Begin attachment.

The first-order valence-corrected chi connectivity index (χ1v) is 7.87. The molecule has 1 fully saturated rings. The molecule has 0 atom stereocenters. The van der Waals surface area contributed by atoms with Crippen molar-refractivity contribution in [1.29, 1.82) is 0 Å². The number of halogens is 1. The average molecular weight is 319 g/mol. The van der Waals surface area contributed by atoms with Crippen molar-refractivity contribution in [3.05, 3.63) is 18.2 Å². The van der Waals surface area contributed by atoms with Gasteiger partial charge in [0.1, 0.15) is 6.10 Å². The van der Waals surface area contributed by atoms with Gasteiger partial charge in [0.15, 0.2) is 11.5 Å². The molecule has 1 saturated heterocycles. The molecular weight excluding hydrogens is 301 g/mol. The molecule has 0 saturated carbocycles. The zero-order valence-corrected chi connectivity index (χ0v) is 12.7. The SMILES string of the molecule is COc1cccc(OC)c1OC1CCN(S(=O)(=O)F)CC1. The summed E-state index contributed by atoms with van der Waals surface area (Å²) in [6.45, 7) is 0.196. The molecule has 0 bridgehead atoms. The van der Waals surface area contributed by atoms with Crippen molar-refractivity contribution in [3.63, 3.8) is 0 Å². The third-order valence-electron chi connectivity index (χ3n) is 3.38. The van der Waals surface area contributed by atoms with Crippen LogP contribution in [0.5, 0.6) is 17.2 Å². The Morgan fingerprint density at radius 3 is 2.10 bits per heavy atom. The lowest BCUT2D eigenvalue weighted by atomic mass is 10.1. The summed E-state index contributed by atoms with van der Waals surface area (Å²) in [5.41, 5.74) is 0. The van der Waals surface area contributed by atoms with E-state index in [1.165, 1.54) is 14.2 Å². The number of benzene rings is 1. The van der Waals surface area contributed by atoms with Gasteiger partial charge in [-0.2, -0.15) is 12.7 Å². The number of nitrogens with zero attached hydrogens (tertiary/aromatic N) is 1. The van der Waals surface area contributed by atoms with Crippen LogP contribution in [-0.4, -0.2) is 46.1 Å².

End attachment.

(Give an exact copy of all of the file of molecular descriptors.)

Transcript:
The first-order valence-corrected chi connectivity index (χ1v) is 7.87. The molecule has 1 fully saturated rings. The molecule has 0 atom stereocenters. The van der Waals surface area contributed by atoms with Crippen molar-refractivity contribution in [1.29, 1.82) is 0 Å². The number of halogens is 1. The average molecular weight is 319 g/mol. The van der Waals surface area contributed by atoms with Crippen molar-refractivity contribution in [3.05, 3.63) is 18.2 Å². The van der Waals surface area contributed by atoms with Gasteiger partial charge in [0.1, 0.15) is 6.10 Å². The van der Waals surface area contributed by atoms with Gasteiger partial charge in [0.15, 0.2) is 11.5 Å². The molecule has 1 saturated heterocycles. The molecular weight excluding hydrogens is 301 g/mol. The molecule has 0 saturated carbocycles. The zero-order valence-corrected chi connectivity index (χ0v) is 12.7. The SMILES string of the molecule is COc1cccc(OC)c1OC1CCN(S(=O)(=O)F)CC1. The summed E-state index contributed by atoms with van der Waals surface area (Å²) in [6.45, 7) is 0.196. The molecule has 0 bridgehead atoms. The van der Waals surface area contributed by atoms with Crippen molar-refractivity contribution in [3.63, 3.8) is 0 Å². The third-order valence-electron chi connectivity index (χ3n) is 3.38. The van der Waals surface area contributed by atoms with Crippen LogP contribution in [0.5, 0.6) is 17.2 Å². The Morgan fingerprint density at radius 3 is 2.10 bits per heavy atom. The lowest BCUT2D eigenvalue weighted by atomic mass is 10.1. The summed E-state index contributed by atoms with van der Waals surface area (Å²) in [5.41, 5.74) is 0. The van der Waals surface area contributed by atoms with E-state index in [1.165, 1.54) is 14.2 Å². The number of benzene rings is 1. The van der Waals surface area contributed by atoms with Gasteiger partial charge in [-0.2, -0.15) is 12.7 Å². The number of nitrogens with zero attached hydrogens (tertiary/aromatic N) is 1. The van der Waals surface area contributed by atoms with Crippen LogP contribution in [-0.4, -0.2) is 46.1 Å².